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SOUTH DEVON— Cornhill Magazine.
1. Labyrinthine, indeed, are the lanes of South Devon to the stranger who wanders in them, hopelessly enclosed by lofty banks crowned with tall hedges, that twist in and out, and are interlaced by others, and circle round again under the blue spring sky, like the fabled stream that never blent its waters with the ocean. Passing beautiful, too, are they, filled with a
changeful loveliness of bright-coloured flowers and pendent ferns and darting dragon-flies; while creeping bindweeds knot themselves round gnarled oak-stems, with leaves more artistically cut than those of the acanthus, and berries, green, black, and red, like the wampum on an Indian warrior. Here the hedges almost meet overhead, and graceful festoons of flowers depend like lianas in a tropical forest, as you will see them nowhere else in England. There the bank on one side falls gently, and what a prospect opens on the view! Fair meadows bathed in sunshine, with the Otter river winding through them, He below; yonder are the red Devon steers grazing, up to their dewlaps in buttercups; beyond them dusky moors melt into purple haze, and every here and there you catch a glimpse of the far-off Tore on Dartmoor simmering in the mid-day glare. Then, again, the other side of our lane sinks abruptly, and the sea spreads out far below, with a white sail specking it here and there to take away from its oppressive infinity. And birds sing and bees hum amongst the bright yellow furze-flowers, and a stream that, like yourself, has lost its way, tinkles merrily adown the bank from the coppice. The lazy hawk hovering on your right does not even deem it needful to wheel off in alarm. So irresistible is Devon in her beauty that you fall in love at first sight, and may bo quite sure that, like every lovable maiden, the more you see of her the more will her unobtrusive gentleness endear her to you. • .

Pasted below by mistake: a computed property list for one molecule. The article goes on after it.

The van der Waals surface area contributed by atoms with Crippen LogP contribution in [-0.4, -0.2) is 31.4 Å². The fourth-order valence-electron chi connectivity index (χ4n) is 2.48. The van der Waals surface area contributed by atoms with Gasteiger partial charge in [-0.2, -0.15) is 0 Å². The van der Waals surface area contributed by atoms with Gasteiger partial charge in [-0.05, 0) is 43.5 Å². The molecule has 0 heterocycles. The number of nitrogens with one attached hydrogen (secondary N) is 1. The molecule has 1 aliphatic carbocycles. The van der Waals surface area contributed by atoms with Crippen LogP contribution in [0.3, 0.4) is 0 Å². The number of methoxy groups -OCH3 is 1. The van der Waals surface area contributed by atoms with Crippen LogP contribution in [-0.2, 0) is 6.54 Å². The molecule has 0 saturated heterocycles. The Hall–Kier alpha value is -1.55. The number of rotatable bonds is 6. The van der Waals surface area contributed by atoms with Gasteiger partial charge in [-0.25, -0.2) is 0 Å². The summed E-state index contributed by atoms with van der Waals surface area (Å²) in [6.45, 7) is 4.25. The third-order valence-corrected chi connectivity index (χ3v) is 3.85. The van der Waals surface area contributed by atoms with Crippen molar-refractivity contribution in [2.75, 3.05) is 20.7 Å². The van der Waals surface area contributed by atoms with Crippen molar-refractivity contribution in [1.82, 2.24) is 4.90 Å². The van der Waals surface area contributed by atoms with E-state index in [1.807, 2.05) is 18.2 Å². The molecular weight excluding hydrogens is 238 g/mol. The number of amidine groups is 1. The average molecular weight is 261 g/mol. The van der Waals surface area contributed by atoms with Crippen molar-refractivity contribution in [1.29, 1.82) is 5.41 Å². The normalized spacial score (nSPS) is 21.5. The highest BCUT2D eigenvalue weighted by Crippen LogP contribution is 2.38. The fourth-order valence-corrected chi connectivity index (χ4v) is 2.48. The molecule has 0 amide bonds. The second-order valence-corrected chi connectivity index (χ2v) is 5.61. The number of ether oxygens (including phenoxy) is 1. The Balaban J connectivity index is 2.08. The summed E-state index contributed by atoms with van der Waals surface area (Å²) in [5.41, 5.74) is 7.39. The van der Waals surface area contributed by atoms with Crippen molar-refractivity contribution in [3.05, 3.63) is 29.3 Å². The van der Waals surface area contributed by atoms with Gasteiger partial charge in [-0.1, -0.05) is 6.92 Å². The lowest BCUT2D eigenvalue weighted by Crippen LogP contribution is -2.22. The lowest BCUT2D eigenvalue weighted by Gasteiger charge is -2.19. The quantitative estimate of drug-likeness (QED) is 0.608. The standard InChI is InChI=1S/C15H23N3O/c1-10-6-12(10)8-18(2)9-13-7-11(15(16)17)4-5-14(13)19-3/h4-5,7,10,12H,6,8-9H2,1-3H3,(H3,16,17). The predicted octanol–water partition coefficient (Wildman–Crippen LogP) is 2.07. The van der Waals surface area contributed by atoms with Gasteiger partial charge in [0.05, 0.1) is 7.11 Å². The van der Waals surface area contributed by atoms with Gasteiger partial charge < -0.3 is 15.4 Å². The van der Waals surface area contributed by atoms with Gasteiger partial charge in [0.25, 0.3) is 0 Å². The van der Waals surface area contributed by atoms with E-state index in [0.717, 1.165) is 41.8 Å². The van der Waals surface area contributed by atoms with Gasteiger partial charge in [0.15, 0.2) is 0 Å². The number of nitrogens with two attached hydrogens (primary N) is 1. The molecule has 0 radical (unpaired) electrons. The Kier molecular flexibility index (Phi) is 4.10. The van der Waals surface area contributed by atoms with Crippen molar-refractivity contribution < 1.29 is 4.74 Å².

2. A glance at the physical features of the country shows how these picturesque lanes were formed. The aboriginal trackway over hill and dale, rudely marked out by stones laid at intervals, just as the Devon coastguardsmen still guide themselves over the cliffs at night by lines of stones so deposited, sank gradually into the soil. Mud from the path was flung on either side. Violent rains cut deep furrows in the road; during winter the path became a watercourse where it was not a bog; and this continued for centuries. Then came an age of improvement: the adjoining moor was divided from the road, after the native fashion, by banks of earth; trees and bushes took possession of them; and while every season washes the road away, every time the farmer mends his fences the banks above gain height. Thus each year deepens the lane. Frost often brings down one of these banks, which are topped by hedges, in some cases thirty feet above the traveller's head; and this " rougement," as they call it in Devon, must be replaced before the lane is passable, Bo that their depth Bcldom diminishes, and perpetually increases.
3. Many of these lanes are extremely ancient. Bound Dartmoor, especially, they go back to Celtic times, or, beyond them, to that dim pre-historic antiquity where even archaeology loses itself. Another feature which strikes the stranger besides their twistings up and down the hill - sides and their depth, is their narrowness. It is very difficult, and in many cases impossible, for one vehicle to pass another in them. Sometimes a gate has to be opened, and one or other must drive into the field; sometimes by waiting in a more open space it is just possible for the coming vehicle to graze by. When the great man of the country drives in them he has outriders to clear the way for him. This narrow roadway gives the history of locomotion in Devon. Originally these lanes would only be traversed by foot-passengers and beasts of burden, the predecessors of the pack-horses, laden with "crooks" of faggots or furze, so often met in them at the present day. Then came the broadest view on the subject of transport our forefathers could hold. The curious narrow wain, without wheels, consisting of a rough body, drawn on two thick shafts which rest on the ground behind, came into vogue. Specimens of it may still be seen in use on the hill farms.